MSA rejects resolution asking for ‘U’ divestment from four companies

Anna Schulte/Daily
LSA senior Abbas Alawieh speaks at the Michigan Student Assembly meeting last night. The assembly discussed a proposed resolution calling for the University to divest from several companies. Buy this photo

BY ANNA ROZENBERG
Daily Staff Reporter
Published April 13, 2011

Correction appended: A previous version of this article misquoted Yonah Lieberman and inaccurately described J Street UMich. A previous version of this article also misspelled Bilal Baydoun's name and misquoted him.

In a close vote at its meeting last night, the Michigan Student Assembly denied a resolution calling for the University to reevaluate its investments in several companies.

The resolution asked that the University divest from British Petroleum, aerospace technology company Northrop Grumman, agricultural company Monsanto and HanesBrands Inc. Many people filled MSA Chambers as the assembly discussed the resolution. More than a dozen students, many of whom are former MSA representatives, and two University faculty members shared their opinions on the proposed resolution.

Several motions asking that the resolution be taken off the agenda or tabled were denied at the meeting, which is the new assembly’s second meeting.

Northrop Grumman was the company discussed most due to its ties to Israel. The MSA resolution stated: “Northrop Grumman specializes in military aircraft and radar technologies, and has supplied military apparatuses used in war crimes by the United Nations fact-finding missions, such as the Israeli military. The Israeli military has used these weapons to sustain its illegal occupation of Palestine and has violated — and continues to violate — dozens of United Nations resolutions in doing so.”

LSA junior Bilal Baydoun, one of the authors of the resolution, spoke on behalf of the authors. Despite the mention of Israel in the resolution, Baydoun said the authors’ main intention wasn’t to focus on any specific country the company supplied to, but rather on the company itself.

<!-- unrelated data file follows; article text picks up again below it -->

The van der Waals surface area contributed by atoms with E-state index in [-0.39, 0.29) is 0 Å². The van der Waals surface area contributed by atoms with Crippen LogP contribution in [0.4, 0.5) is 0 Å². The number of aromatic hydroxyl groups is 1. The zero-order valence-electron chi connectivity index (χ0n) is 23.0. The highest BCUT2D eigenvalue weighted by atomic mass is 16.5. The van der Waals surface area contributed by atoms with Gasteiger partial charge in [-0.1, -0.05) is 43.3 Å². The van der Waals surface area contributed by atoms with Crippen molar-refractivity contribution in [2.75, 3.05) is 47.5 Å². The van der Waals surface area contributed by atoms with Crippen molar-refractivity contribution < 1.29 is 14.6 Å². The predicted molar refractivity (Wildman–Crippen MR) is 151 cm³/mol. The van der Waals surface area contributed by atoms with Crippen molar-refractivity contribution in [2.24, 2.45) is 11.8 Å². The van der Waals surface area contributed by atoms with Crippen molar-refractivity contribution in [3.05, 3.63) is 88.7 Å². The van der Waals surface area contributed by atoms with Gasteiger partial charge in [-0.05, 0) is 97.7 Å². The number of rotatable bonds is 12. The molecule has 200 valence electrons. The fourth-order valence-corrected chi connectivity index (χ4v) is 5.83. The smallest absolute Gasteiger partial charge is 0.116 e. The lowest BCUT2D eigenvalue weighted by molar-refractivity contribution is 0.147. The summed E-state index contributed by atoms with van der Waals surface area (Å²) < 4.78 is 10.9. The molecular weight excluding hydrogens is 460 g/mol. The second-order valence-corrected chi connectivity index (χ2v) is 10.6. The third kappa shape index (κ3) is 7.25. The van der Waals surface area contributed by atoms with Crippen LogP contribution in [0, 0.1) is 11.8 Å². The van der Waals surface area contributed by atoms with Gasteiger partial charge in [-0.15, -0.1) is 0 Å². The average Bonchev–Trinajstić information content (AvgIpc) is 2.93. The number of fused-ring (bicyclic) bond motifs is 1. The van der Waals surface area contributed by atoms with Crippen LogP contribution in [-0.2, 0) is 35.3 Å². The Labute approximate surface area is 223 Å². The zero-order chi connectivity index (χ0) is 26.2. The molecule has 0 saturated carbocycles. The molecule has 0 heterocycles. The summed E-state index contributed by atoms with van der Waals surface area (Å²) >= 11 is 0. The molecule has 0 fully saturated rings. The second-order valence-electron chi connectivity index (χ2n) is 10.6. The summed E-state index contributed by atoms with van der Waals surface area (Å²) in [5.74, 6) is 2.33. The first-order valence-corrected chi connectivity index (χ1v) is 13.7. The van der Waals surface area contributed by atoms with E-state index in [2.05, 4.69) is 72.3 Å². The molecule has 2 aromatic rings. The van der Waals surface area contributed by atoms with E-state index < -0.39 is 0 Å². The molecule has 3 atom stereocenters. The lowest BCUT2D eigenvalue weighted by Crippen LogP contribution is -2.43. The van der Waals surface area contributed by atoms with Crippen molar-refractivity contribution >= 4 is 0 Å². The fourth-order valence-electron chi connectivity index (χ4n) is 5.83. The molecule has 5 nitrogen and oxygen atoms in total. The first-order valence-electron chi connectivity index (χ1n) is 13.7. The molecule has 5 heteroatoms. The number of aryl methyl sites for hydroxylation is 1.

“I don’t care about Israel, I don’t care about Palestine, I care about the University of Michigan ...” he said.

Baydoun and other speakers advocating for the resolution argued that the resolution doesn’t have political or religious significance.

Several students including LSA sophomore Yonah Lieberman, chair of J Street UMich — a pro-Israel, pro-Palestinian, pro-peace student organization on campus — spoke against the resolution.

“We have serious concerns about the clause in this resolution that references Northrop Grumman,” Lieberman said. “Divestment is a polarizing tactic when we should be working together ...”

Lieberman said J Street UMich believes voting on the resolution would heighten tension between Israelis and Palestinians.

However, others expressed their support for the resolution. Robert Lipton, an associate professor in the Medical School, said he is in favor of the resolution and identified himself as an “American Jew.”

“I am not anti-Israel. I’m anti-human rights violations,” Lipton said. “I’m in support of social justice whether it’s Egypt, Israel, Yemen ... or the Bronx.”

Lipton went on to voice his support for the resolution, commending students’ efforts.

“I think this is a very powerful step,” he said. “Student action is unbelievably important.”

But Business School sophomore Todd Siegal encouraged MSA not to vote for the resolution in its current form.

“These four companies are very different and need to be dealt with on individual and separate occasions,” Siegal said. “Passing this resolution tonight would eliminate the possibility of future dialogue on this issue.”

After attending to the rest of its agenda, the assembly returned to the resolution for a final discussion and vote.

Before the final vote, Engineering Rep. Zeid El-Kilani proposed an amendment to the clause regarding Northrop Grumman. MSA voted in favor of the amendment, which changed the clause about the company so that it didn’t explicitly state Northrop Grumman’s involvement with Israel or any other country.

After much debate, the assembly voted down the amended resolution in a 10-12 vote, with two abstentions.